I must admit I enjoy a good riot.
Not the violence, of course. Or the property damage.
But there’s something tremendously exciting about people passionate enough to take to the streets to express disapproval of the way corporations are screwing us while the government stands around picking its proverbial nose.
So it’s a teeny bit disappointing that only four people were arrested out of the thousands of well–behaved protestors at last Wednesday’s Bank of America shareholders’ meeting in Charlotte, NC.
Understandably, most people wanted to avoid pepper spray showers and a billyclub to the head. But for all the vitriol spat online about the egregious crimes of our nations’ banks—including foreclosing on robo–signed mortgages, partying like frat boys with our tax dollars and a host of other sociopathic shenanigans—the impact of last week’s dissent–in–person had all the whomp of a scoop of vanilla ice cream.
Dozens of parallel protests echoed throughout the country at other BofA branches, for the most part adhering to a similar code of manners appropriate for dinner at grandma’s. The small but mighty company of Occupy Savannah was no exception as it marched from Emmet Park headquarters to the BofA on Johnson Square, carrying signs and waving in the direction of sympathetic honks from truckers and trolley drivers.
Leading the pack was Brett T. Dykes, drumming out a jolly beat on a plastic bucket, long locks flying behind him. He wasn’t expecting any trouble since he and the group, made up mostly of sparky retirees, had already picketed the bank plenty of times since last October.
“Nothing we’re doing today is illegal. We have a permit,” he explained, dashing my hopes for any revolutionary drama. He did admit that the previous evening, someone might have wrapped the front entrance of the bank with crime scene tape and written some disparaging comments on the sidewalk—in chalk. Any evidence of it was long gone as the protestors arrived, washed away at dawn by the city’s powerwashers.
Careful not to cross into bank property, Vietnam vet Albert Strickland led the chant “Banks got bailed out, we got sold out!” with retired teacher Sandra Crewe and Theresa Wiegand, dressed in prison stripes for the occasion. Union activist and blind bagpiper Alexandria Davis joined in, and displaced New Yorker Phillip “Philly” Myers handed out leaflets that implored folks to move their money to credit unions.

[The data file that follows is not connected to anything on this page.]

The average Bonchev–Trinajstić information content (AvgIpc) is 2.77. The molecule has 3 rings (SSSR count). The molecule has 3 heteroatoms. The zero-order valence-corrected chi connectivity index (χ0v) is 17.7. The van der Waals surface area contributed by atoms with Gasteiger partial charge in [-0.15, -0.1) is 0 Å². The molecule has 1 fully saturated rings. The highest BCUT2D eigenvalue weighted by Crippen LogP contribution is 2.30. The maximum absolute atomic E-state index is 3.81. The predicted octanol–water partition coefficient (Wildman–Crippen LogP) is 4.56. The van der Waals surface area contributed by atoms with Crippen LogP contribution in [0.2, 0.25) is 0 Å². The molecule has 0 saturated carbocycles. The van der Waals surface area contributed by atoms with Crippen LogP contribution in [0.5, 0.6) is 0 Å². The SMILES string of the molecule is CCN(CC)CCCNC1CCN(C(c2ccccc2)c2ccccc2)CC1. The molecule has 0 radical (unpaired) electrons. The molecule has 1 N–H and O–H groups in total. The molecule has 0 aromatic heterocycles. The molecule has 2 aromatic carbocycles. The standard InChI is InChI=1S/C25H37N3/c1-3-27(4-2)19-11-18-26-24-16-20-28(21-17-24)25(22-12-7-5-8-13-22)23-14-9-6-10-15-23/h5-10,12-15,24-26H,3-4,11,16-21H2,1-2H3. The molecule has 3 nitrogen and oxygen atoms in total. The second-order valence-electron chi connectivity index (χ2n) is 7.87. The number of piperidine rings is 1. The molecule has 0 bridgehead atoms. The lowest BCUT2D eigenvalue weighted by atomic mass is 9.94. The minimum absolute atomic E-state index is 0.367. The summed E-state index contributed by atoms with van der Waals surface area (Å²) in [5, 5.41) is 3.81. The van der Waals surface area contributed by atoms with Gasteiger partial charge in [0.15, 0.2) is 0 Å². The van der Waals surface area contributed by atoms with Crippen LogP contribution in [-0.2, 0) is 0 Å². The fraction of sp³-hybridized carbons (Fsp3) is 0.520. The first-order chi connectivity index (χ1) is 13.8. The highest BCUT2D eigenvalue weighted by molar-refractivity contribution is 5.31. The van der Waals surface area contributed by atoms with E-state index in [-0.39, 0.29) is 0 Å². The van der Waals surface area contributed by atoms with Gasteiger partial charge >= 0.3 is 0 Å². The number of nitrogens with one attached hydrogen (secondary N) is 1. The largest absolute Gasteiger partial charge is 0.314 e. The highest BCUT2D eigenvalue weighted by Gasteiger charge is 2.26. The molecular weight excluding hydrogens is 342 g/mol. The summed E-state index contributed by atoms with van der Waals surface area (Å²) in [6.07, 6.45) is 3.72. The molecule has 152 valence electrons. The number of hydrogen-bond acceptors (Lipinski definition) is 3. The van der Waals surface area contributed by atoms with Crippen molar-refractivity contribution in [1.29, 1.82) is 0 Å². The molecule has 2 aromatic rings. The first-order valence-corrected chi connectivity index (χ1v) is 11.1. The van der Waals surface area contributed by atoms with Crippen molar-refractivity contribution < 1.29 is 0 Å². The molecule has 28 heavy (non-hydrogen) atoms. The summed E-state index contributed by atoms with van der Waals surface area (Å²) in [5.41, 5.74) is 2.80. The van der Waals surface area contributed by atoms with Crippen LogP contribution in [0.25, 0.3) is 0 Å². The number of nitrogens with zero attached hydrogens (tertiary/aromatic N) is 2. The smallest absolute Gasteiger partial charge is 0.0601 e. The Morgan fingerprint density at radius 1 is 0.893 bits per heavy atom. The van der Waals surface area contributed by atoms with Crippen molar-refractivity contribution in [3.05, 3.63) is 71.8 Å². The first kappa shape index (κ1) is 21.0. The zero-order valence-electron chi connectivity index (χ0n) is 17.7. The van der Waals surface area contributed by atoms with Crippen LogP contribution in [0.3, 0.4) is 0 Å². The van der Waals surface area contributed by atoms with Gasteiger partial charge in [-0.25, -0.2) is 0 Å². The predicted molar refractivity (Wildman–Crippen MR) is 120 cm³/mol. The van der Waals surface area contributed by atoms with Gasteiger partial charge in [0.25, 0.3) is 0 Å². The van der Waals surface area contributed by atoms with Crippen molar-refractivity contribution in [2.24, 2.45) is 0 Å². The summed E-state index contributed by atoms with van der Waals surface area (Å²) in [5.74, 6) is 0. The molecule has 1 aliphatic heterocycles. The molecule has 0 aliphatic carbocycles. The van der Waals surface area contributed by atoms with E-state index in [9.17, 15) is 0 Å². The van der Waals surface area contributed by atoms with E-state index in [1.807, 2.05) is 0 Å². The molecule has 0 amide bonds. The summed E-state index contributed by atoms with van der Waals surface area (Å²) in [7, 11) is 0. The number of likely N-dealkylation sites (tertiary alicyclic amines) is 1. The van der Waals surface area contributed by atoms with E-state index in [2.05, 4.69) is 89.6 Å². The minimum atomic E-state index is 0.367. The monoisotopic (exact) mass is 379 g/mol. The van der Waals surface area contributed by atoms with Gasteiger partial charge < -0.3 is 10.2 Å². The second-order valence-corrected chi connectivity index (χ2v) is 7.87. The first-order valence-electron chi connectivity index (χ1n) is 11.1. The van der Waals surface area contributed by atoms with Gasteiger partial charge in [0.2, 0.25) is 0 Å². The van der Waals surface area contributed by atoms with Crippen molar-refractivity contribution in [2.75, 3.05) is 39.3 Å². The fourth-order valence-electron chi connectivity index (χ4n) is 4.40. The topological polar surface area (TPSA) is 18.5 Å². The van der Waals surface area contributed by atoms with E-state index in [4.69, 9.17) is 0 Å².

The lunch hour was nigh, and the square began to fill with employees who occupy the big buildings surrounding it, all oxford shirts and khakis and sensible heels slowly chewing their sandwiches. Would you like that apathy in a to–go cup?
Two police officers appeared at the edge of the sidewalk. Finally, some action! Turns out they were just on their lunch break. Sipping their sodas, they gave quiet approval to the cause.
“Heck, they’re right,” shrugged one officer. “The banks have been ripping us all off and they’re using our money to do it.”
Nodded the other: “I’m not going to get out there, but I’m glad someone is.”
How many of us feel the same way? Who else empathizes with the foreclosed upon, the laid–off, the drowning–in–debt, but can’t quite justify the risk of shouting it out in public? What threshold needs to be crossed before we take it to the streets?
Obviously, gainful employment is one. As Dykes put it, “even the anarchists have to show up for work.”
In his 1849 essay “Civil Disobedience,” Henry David Thoreau admonished that “if we were left solely to the wordy wit of legislators in Congress for our guidance, uncorrected by the seasonable experience and the effectual complaints of the people, America would not long retain her rank among the nations.”
As BofA and JP Morgan and the rest of ‘em continue their unfettered slamdance with the economy, we must remember that we all have skin in this game. I can’t begin to know what it’s going to take to affect actual bank reform in this country, but it sure seems like things are going to have to get less civil and more disobedient to capture the attention of our legislators, who can’t seem to regulate their way out of a paper bag.
Reading that BofA CEO Brian Moynihan was voted a $7 million pay package at the Charlotte shareholders’ meeting, I can’t help but think the socioeconomic upheaval of these times would be more effective if protestors quit being so darn polite. Or perhaps take a cue from the poet Rumi, who wrote, “Everyone who is kind and sensible is insane.”
As things happened in Savannah, I got my drama after all. But it brought no satisfaction:
While Philly, Albert and the gang practiced their legal right to free speech in front of the bank, Dykes pulled a fat piece of chalk out of his jeans pocket and began writing on the brick sidewalk. Suddenly, he was in handcuffs, charged for criminal trespassing.
As determined as he was to follow the letter of the law, Dykes was arrested for writing in playground chalk on the tiny unmarked section of sidewalk considered private BofA property.
As the patrol car pulled away to take him to the county jail, the rain began to fall, washing every trace of it away.